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2-Plants: After 17 years of research still no blue GE roses



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-------------------------------- GENET-news --------------------------------

TITLE:  Roses are . . .
SOURCE: The Age, Australia, by Denise Ryan
        http://www.theage.com.au/articles/2003/05/08/1052280367658.html
DATE:   May 9, 2003

------------------ archive: http://www.gene.ch/genet.html ------------------


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   "When the blue gene from a petunia was isolated in 1991, paving the way
    for the first blue carnation, the scientists involved wept. 'There was
    a bunch of people standing around crying,' recalls Mike Dalling, who
    founded the start-up company Calgene Pacific in 1986. 'There was sheer
    exhilaration about the achievement. It was a hard thing to accomplish,
    not just technically but because people worked very long hours. I don't
    think our laboratories ever closed.' "
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Roses are . . .

A group of stubborn Melbourne scientists has spent 17 years in the quest
to create the blue rose. Denise Ryan reports.

When it comes to the holy grail of the flower world, the quest to create
a blue rose ranks with the search for the black tulip. A team of 12
scientists has been slogging over the puzzle for 17 years in a modest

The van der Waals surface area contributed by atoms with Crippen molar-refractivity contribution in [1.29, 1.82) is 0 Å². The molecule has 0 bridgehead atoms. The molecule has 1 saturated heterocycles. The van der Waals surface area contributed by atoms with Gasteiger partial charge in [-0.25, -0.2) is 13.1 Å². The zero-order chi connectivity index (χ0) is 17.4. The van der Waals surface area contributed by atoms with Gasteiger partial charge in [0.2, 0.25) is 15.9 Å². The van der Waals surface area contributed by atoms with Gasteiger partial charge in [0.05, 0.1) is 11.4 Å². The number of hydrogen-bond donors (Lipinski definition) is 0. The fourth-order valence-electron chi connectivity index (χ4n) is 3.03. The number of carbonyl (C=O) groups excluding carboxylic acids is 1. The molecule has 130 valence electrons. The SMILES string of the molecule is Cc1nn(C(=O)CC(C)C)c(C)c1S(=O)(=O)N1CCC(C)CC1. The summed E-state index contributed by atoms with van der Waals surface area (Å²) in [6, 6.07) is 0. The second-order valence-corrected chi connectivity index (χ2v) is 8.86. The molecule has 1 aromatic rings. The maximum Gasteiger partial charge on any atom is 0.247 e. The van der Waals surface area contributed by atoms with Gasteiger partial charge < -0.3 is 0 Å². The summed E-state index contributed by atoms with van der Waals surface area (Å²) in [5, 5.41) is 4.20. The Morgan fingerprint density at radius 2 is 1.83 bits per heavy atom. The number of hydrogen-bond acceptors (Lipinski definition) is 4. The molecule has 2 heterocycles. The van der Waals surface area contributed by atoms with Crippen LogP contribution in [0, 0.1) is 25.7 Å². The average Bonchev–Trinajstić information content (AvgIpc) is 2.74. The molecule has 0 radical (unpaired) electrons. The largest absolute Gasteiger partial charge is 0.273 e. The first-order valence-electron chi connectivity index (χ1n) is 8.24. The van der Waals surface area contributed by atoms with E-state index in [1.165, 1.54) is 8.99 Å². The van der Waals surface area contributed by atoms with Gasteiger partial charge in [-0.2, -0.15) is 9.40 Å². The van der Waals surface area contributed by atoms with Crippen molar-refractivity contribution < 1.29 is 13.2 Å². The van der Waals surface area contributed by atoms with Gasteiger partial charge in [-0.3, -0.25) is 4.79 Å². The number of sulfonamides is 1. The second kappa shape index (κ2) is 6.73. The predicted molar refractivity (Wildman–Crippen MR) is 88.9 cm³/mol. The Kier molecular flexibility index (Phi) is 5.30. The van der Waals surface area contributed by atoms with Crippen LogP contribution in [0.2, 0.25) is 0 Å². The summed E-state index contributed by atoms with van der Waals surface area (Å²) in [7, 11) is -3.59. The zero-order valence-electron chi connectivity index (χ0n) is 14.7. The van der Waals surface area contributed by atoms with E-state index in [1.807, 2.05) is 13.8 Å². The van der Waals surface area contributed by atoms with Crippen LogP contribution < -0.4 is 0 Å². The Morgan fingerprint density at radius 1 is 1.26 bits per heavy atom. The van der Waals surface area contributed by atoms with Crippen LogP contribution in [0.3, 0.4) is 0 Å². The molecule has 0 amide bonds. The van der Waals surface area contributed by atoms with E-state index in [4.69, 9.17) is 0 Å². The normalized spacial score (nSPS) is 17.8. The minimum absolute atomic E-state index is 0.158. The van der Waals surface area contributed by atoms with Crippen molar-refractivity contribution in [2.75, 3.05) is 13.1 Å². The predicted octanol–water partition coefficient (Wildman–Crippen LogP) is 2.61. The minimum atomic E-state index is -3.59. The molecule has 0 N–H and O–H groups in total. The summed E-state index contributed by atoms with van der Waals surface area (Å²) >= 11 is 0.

laboratory in Collingwood. They have unlocked the secret to creating a
blue carnation, and experimented with inserting a blue gene into gerberas
and chrysanthemums, but a blue rose remains elusive.

The team's groundbreaking approach with carnations - inserting the blue
gene from petunias into the plant - does not appear to work with roses.
So, thinking laterally, the scientists' latest tactic is to isolate the
blue gene from the sea anenome and insert it in a rose. The results so
far from a joint project with the University of Queensland look
promising, but - even if such a rose can be created - it is a long
journey from the laboratory to flower markets.

Some may disapprove of the genetic modification of flowers, and others
will argue that flower lovers should be satisfied with the native blue of
the iris or with the many shades of purple roses. But this small team of
scientists determinedly toil, believing it is a privilege to be paid to
unravel the mysteries of flowers.

When the blue gene from a petunia was isolated in 1991, paving the way
for the first blue carnation, the scientists involved wept.